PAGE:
homes are built on the outskirts of town where there are dirt roads, no streetlights, no garbage collection, and no mail service.
Running water and electricity are only beginning to be brought into some of the homes in the area. Our family this year was
blessed to have a well and pump and electricity – at least most of the day.
for a team of 12-15 people to complete in about 2-1/2 days, the home and the material is measured exactly so that there is
little waste – but also no room for mistakes or modifications. When completed, the home measures 11’ x 22’
with two bedrooms, two windows, one door, a concrete slab floor and a stucco-exterior. A simple design yet palatial to this
family and the others we met.
days were sunny, dry, and a very pleasant 80o – about perfect for the work in front of us. The nights cooled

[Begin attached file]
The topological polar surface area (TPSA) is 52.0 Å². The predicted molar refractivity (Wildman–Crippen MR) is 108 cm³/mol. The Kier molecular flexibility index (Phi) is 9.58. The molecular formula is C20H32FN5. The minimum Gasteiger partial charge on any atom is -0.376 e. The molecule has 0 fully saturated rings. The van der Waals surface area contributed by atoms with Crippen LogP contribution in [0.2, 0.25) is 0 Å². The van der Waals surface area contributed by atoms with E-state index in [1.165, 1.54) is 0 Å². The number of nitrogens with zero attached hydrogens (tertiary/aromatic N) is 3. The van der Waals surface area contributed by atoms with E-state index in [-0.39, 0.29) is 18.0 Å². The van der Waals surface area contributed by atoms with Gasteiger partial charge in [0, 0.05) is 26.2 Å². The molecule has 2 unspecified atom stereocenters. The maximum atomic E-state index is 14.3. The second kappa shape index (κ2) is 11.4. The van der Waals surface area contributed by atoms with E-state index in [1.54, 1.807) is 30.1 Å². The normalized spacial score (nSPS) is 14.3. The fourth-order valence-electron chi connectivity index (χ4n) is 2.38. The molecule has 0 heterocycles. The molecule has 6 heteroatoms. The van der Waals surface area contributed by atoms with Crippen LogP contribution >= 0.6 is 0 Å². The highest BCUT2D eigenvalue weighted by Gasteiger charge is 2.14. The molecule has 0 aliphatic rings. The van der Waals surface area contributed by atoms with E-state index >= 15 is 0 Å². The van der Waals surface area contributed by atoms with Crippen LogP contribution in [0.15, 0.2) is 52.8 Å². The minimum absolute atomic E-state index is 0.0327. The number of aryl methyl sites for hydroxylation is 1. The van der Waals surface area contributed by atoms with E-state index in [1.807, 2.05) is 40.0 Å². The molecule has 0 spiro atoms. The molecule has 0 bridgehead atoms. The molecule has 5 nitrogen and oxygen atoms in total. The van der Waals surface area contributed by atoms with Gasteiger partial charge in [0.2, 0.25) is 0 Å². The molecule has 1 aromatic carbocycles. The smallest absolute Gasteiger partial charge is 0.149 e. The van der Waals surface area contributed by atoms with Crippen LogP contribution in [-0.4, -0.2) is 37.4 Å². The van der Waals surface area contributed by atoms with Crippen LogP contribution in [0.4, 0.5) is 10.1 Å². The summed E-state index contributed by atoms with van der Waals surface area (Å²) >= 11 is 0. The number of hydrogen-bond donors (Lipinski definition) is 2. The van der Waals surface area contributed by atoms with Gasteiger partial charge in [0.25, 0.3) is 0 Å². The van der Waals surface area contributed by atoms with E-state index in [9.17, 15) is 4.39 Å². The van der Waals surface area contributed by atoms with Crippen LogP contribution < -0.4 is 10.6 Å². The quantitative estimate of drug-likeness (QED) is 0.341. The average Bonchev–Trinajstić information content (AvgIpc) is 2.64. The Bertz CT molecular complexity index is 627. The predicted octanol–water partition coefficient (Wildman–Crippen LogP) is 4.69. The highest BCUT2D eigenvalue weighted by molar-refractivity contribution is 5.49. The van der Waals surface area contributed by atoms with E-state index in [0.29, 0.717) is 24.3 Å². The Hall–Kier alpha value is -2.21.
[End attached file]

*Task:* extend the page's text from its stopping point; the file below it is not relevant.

down to the upper 40s, but we stayed warm enough in the sleeping bags and tent. Out in the clear air of the desert, the sunsets
and sunrises were just spectacular! And the scenery is so different, of course, from Missouri,
Kansas, Michigan, and Florida.
Since most of us had not done
anything like this in quite a while – if ever – it was a learning experience for everyone! In an effort to fit in with the
local conditions and standards of the people in the community, we did all of the construction work by hand – no power
tools or heavy equipment! – from mixing and pouring concrete, to cutting and nailing lumber, to the roofing and stucco.
It was the hardest work we’ve done in a long time, but very satisfying. The family we worked for was wonderful, and
so appreciative of their new home. Other local families were coming by to ask if we could build them a home as well! Maybe
next year. Will we go again? Kitty says maybe … Greg is already planning on it (do you want to be part of the team in